MOSCOW (Reuters) - Belarusian police detained hundreds of people who took to the streets in mass demonstrations on Sunday chanting “I’m going out”, the last known written words of an anti-governmemt protester who died last week.
A witness in the capital Minsk said police had used tear gas, rubber bullets and stun grenades to disperse the crowds demonstrating against President Alexander Lukashenko.
Belarus has been mired in political crisis for months. Tens of thousands of people have taken to the streets every week since an election in August that they say was rigged, something Lukasheko denies. They want the veteran leader, in power for 26 years, to resign.
The street rallies were re-ignited following the death of Roman Bondarenko, a 31-year old anti-government protester. He died in hospital in Minsk on Thursday following what demonstrators said was a severe beating by security forces.
The interior ministry has denied responsibility for Bondarenko’s death, saying he was killed in a scuffle with civilians.
Security forces in riot gear and shields on Sunday flooded the square where Bondarenko was detained, pulling down opposition flags, kicking over memorial lamps and dragging people from the crowds and frog-marching them to vans, a witness said.
Video footage by local media also showed security forces entering apartments in the area in search of protesters. A video clip posted on social media showed three men in riot gear attending to a man who appeared to be unconscious.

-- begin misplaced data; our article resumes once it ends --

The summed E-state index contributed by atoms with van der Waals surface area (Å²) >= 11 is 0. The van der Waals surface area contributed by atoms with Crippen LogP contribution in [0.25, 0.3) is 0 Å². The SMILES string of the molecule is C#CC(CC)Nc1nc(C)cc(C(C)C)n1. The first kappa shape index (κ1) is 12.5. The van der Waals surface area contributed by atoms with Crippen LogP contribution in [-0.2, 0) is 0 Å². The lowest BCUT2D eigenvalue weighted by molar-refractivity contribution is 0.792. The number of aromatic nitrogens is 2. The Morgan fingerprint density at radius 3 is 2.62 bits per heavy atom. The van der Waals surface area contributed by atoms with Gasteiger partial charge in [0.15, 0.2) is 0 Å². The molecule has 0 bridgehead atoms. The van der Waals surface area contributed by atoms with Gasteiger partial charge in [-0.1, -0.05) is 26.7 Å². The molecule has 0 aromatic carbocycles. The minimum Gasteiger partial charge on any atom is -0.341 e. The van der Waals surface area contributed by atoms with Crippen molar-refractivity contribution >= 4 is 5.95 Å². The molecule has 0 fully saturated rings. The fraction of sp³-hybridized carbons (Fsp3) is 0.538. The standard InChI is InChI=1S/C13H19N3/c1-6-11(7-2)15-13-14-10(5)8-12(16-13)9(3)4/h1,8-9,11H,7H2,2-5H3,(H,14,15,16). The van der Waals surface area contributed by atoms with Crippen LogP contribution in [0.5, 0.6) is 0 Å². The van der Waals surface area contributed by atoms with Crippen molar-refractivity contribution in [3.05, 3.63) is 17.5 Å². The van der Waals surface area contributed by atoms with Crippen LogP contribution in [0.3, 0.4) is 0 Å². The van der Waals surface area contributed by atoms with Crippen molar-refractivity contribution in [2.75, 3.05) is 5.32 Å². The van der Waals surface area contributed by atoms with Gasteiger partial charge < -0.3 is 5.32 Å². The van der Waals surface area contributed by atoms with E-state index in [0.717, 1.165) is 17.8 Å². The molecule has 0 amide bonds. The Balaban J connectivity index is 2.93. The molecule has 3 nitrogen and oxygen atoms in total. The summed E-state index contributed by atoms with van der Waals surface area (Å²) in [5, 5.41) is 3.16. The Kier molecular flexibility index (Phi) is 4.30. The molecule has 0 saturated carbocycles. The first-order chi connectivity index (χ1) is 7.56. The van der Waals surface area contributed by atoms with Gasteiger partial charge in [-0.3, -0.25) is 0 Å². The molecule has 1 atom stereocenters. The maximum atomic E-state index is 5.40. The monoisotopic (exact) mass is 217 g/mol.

The Viasna (Spring) human rights group said 504 people had been detained so far by police so far during Sunday’s protests around the country.
Hundreds of protesters, wearing the red-and-white colours that have come to represent the protest movement, had gathered on Sunday for a vigil near Bondarenko’s house in Minsk.
Witnesses said Bondarenko was detained after scuffling with people in plain clothes who had come to a playground to remove red-and-white ribbons.
Sviatlana Tsikhanouskaya, Lukashenko’s main opponent, who fled into exile in Lithuania after the election, said on social media she supported Sunday’s rallies in memory of Bondarenko.
The European Union has called Bondarenko’s death “an outrageous and shameful result of the actions by the Belarusian authorities... (who have) directly and violently carried out repression of their own population”.
Police have arrested thousands of people during months of protests, and rights groups say hundreds of detainees have reported being subjected to beatings and other rights abuses.
Reporting by Vladimir Soldatkin; Editing by Matthias Williams, Frances Kerry and Gareth Jones
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